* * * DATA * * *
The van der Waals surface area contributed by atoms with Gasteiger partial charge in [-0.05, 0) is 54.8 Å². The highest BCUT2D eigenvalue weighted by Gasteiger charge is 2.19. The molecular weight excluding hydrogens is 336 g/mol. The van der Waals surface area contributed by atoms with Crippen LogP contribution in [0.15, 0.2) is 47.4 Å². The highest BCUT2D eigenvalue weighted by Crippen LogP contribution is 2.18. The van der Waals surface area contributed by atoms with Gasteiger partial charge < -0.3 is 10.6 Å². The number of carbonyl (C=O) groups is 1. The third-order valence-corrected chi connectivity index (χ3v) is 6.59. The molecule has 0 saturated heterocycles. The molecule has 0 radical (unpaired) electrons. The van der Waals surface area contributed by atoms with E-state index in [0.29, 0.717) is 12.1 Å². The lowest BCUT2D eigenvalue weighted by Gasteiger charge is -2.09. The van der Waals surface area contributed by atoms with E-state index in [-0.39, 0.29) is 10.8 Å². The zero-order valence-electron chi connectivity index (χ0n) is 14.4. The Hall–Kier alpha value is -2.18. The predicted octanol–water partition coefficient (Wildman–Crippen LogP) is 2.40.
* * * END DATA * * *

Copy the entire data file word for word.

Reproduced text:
The van der Waals surface area contributed by atoms with Gasteiger partial charge in [-0.05, 0) is 54.8 Å². The highest BCUT2D eigenvalue weighted by Gasteiger charge is 2.19. The molecular weight excluding hydrogens is 336 g/mol. The van der Waals surface area contributed by atoms with Crippen LogP contribution in [0.15, 0.2) is 47.4 Å². The highest BCUT2D eigenvalue weighted by Crippen LogP contribution is 2.18. The van der Waals surface area contributed by atoms with Gasteiger partial charge < -0.3 is 10.6 Å². The number of carbonyl (C=O) groups is 1. The third-order valence-corrected chi connectivity index (χ3v) is 6.59. The molecule has 0 saturated heterocycles. The molecule has 0 radical (unpaired) electrons. The van der Waals surface area contributed by atoms with E-state index in [0.29, 0.717) is 12.1 Å². The lowest BCUT2D eigenvalue weighted by Gasteiger charge is -2.09. The van der Waals surface area contributed by atoms with E-state index in [-0.39, 0.29) is 10.8 Å². The zero-order valence-electron chi connectivity index (χ0n) is 14.4. The Hall–Kier alpha value is -2.18. The predicted octanol–water partition coefficient (Wildman–Crippen LogP) is 2.40.